Much of the ‘mystery’ of organizational life is hidden in plain sight in individuals' everyday communications and everyday practices. Ethnographic approaches provide in-depth and up-close understandings of how the everyday-ness of work is organized and how work organizes people in everyday organizational life.
Organizational Ethnography brings contributions from leading scholars in organizational studies that help to develop an ethnographic perspective on organizations and organizational research. The authors explore the special problems faced by organizational ethnographers, from questions of gaining access to research sites to various styles of writing ethnography, the role of friendship relations in the field, ethical issues, and standards for evaluating ethnographic work.
This book will be a useful resource for organizational scholars doing or writing ethnography in the fields of business and management, public administration, education, health care, social work, or any related field in which organizations play a role.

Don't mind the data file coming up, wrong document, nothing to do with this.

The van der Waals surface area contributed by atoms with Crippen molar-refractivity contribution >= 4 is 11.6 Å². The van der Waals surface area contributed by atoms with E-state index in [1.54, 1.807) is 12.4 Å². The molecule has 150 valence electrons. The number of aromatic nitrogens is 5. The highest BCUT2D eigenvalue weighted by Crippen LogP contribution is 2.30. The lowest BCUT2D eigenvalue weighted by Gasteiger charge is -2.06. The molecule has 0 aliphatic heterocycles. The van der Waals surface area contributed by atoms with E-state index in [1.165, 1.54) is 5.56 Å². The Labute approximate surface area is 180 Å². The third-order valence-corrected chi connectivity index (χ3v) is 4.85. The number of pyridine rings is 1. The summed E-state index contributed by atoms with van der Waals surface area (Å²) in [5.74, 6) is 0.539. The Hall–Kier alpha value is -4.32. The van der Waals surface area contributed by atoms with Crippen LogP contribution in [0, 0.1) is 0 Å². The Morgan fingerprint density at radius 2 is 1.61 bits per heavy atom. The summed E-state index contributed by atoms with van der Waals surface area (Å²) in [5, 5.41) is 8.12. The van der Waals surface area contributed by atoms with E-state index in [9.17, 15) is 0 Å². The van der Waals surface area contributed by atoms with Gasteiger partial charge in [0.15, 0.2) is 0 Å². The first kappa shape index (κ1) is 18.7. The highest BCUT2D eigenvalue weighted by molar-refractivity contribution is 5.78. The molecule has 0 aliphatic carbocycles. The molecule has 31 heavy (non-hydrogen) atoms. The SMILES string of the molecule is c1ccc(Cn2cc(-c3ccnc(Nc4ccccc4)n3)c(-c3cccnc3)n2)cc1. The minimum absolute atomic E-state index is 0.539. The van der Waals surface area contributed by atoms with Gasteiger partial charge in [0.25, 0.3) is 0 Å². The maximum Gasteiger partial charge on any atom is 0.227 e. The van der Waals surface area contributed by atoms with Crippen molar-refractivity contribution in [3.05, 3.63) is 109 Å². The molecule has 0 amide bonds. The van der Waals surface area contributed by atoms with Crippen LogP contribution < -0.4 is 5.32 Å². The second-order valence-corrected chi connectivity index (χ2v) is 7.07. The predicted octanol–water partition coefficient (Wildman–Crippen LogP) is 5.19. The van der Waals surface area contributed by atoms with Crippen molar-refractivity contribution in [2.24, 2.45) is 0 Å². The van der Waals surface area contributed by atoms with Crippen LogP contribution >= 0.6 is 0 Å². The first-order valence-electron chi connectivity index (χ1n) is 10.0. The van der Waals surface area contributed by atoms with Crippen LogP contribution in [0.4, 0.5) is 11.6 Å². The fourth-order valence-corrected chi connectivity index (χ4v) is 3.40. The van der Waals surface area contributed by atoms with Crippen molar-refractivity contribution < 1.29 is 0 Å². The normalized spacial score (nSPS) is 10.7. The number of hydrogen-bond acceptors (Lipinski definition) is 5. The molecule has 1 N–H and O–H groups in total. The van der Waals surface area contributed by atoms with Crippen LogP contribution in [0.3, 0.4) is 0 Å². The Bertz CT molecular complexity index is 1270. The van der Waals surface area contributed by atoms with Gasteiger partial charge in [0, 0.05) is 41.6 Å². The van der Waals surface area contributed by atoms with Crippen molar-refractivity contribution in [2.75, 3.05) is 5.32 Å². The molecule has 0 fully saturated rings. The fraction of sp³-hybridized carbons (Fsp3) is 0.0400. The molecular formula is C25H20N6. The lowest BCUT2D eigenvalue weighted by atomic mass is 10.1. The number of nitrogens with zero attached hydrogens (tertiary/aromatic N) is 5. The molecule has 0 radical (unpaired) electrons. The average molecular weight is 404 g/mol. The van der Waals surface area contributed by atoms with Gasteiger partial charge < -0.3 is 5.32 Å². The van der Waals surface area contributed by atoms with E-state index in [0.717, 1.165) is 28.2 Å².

Part I: Ethnographic Doing and Writing
- Chapter 1: Getting Going: Organizing Ethnographic Fieldwork
- Chapter 2: Ethnographic Practices: From ‘Writing-Up Ethnographic Research’ to ‘Writing Ethnography’
- Chapter 3: Reading and Writing as Method: In Search of Trustworthy Texts
- Chapter 4: When the ‘Subject’ and the ‘Researcher’ Speak Together: Co-Producing Organizational Ethnography
Part II: Familiarity and ‘Stranger-Ness’
- Chapter 5: Making the Familiar Strange: A Case for Disengaged Organizational Ethnography
- Chapter 6: Zooming in and Zooming Out: A Package of Method and Theory to Study Work Practices
- Chapter 7: From Participant Observation to Observant Participation
- Chapter 8: At-Home Ethnography: Struggling with Closeness and Closure
Part III: Researcher-Researched Relationships